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California Law Will Tax eCommerce

Until now, Amazon and other mostly digital businesses have had clear tax advantages over brick-and-mortar rivals. But with vast implications for the future of ecommerce, cash-strapped states are trying to level the playing field. 

On Friday, Los Angeles Times reports, "a new state law will require large out-of-state retailers like Amazon to collect sales taxes on purchases that their California customers make online." In response, Amazon and rival etailer plans to cease paying commissions to California Internet marketing affiliates for referrals of so-called click-through customers.

"That's because the new requirement applies only to online sellers based out of state that have some connection to California, such as workers, warehouses or offices here," the L.A. Times explains. The move has Web affiliates fuming. Respected tech watcher Danny Sullivan, for one, is hoping someone hits Amazon with a class action lawsuit "They probably won't win, but you deserve a little hassle, too," Sullivan wrote in an open letter to Amazon CEO Jeff Bezos.



Meanwhile, The Next Web suggests that Sullivan and all California residents should consider blaming the state's Governor Jerry Brown. "If the governor was attempting to call Amazon's bluff, it didn't work," it writes. "In grabbing for sales tax, the state has, it seems, eliminated a chunk of income tax."

Bigger picture, as BoingBoing notes, "The move follows similar shutdowns in other states, most recently Arkansas and Connecticut, where similar laws have been enacted." Yet, "California ... is by far the largest U.S. state and represents an enormous revenue source for Amazon and associates."

"States are scrambling for cash, so it's no surprise they see a pot of gold in e-commerce sales," writes ZDNet. "Brick and mortar sites - such as Wal-Mart - that have failed to grasp the opportunities Amazon created with programs (like Affiliates) are out for blood."

5 comments about "California Law Will Tax eCommerce".
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  1. Agustin Valdovinos from A3 Consulting, June 30, 2011 at 1:17 p.m.

    another example of the left not understanding how business works. the sad part is they used past sales numbers times sales tax from on line vendors and added the projection to the budget. the fact is these businesses have already retreated from the california market and more jobs will be lost from the reduction in shipping and handling from online purchases.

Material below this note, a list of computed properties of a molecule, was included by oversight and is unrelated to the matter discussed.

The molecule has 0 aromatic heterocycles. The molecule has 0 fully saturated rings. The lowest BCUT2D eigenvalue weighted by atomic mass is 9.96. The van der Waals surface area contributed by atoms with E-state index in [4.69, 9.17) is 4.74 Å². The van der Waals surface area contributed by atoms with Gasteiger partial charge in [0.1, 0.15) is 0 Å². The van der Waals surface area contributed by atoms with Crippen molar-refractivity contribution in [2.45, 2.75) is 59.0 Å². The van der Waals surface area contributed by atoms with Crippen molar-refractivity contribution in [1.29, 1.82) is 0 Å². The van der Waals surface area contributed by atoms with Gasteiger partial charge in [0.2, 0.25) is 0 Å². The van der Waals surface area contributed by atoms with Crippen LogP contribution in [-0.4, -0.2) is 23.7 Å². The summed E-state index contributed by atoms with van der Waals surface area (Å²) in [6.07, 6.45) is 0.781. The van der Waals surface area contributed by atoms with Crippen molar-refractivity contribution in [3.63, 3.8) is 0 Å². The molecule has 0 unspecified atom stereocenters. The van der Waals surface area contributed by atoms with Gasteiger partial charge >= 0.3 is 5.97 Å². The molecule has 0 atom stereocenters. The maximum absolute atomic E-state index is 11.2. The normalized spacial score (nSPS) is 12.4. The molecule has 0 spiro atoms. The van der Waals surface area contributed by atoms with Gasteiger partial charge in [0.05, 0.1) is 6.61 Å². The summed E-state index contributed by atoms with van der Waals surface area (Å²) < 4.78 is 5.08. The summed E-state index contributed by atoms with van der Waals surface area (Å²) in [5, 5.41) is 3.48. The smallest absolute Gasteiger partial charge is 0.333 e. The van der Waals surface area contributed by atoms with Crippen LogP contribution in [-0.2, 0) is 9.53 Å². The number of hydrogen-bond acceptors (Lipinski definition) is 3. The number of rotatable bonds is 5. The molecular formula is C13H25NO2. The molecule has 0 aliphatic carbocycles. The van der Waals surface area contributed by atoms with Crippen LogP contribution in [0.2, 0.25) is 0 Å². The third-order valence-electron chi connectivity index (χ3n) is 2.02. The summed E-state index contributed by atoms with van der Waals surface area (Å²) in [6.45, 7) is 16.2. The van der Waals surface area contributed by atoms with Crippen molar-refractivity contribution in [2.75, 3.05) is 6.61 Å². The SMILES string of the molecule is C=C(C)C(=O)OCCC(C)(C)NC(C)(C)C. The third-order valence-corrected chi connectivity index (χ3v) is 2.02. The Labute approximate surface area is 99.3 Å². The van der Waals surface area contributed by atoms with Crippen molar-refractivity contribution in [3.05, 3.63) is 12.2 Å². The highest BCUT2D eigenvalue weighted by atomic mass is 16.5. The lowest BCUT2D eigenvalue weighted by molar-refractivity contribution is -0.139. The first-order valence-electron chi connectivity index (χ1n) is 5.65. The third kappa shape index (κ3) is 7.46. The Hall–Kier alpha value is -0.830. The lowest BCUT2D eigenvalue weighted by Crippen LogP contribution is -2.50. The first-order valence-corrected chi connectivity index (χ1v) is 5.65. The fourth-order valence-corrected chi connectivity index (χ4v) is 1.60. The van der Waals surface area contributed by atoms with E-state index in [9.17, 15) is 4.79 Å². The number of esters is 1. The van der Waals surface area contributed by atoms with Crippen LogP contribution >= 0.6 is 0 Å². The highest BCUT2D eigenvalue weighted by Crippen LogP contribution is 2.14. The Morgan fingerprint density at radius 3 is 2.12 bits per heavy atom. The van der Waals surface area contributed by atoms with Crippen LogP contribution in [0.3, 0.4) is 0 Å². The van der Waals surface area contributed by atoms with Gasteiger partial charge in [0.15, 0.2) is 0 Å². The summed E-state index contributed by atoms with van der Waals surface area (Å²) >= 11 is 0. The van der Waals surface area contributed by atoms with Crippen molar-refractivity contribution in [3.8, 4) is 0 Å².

2. Pokey Joe from Self, June 30, 2011 at 1:29 p.m.

    You just gotta love the Socialist mentality in politics. I call it the hive-mind economic theory. It goes something like this:
    The harder & smarter you work, the more you make.
    The more you make the more we take.
    The more we take, the bigger we get.
    The bigger we get the harder you have to work to support "us".
    When you don't, can't, won't work, you become part of the supported "us".
    When there's no one left to support "us", we are no longer the U.S. of A.

  3. Keith Yockey from KEY Products, June 30, 2011 at 2:06 p.m.

    Class Action lawsuit against Amazon? You are suing the wrong people. The lawsuit should be against the Governor and State legislature of CA for making unconstitutional law.

  4. Robert Repas from Machine Design Magazine, June 30, 2011 at 2:38 p.m.

    Wait, wait, wait...Agustin, you're misunderstanding what goes on here. There's nothing to prevent from selling to California residents and shipping it in. What happens, though, is that the Affiliates program is dead. Without Affiliates, Amazon doesn't have to pay the state sales tax, because they have no connections in California.

    The stupidity of those in government about services and business practices runs to every state. In my state of Ohio, they decided to just about double the fee being paid for vanity license plates, with the idea of increasing income. Instead, a large number of state residents just turned their vanity plates in, switching to the lower cost regular license plate. The state now has even less money coming in from vehicle plates than they did before the price increase.

  5. Jerry Foster from Energraphics, July 1, 2011 at 4:30 a.m.

    The US doesn't have a serious justice system because someone should have been able to have already challenged the states' assertions that "the existence of affiliates getting commissions constitutes a presence or nexus" without having to have paid much money personally in lawyer fees and, to be honest, without having had to identify themselves in any way. Anonymity is OK because it's the ideas that count.

    The system is mainly stacked against the little guy because, although he can theoretically write a challenge on a Denny's restaurant napkin and turn it in to the nearest federal courthouse, we never hear about that actually happening and of judges taking the challenges seriously, which they damned well must (legally, they must).

    It is now like ancient Rome. Only those who pay big lawyer fees get taken seriously by judges.

    The Supreme Court should have already decided on this based on someone complaining on a restaurant napkin and tossing it on the reception desk of the nearest federal court anywhere (including American citizens living in other countries tossing a challenge onto the reception desk of the nearest US consulate - not just embassy).

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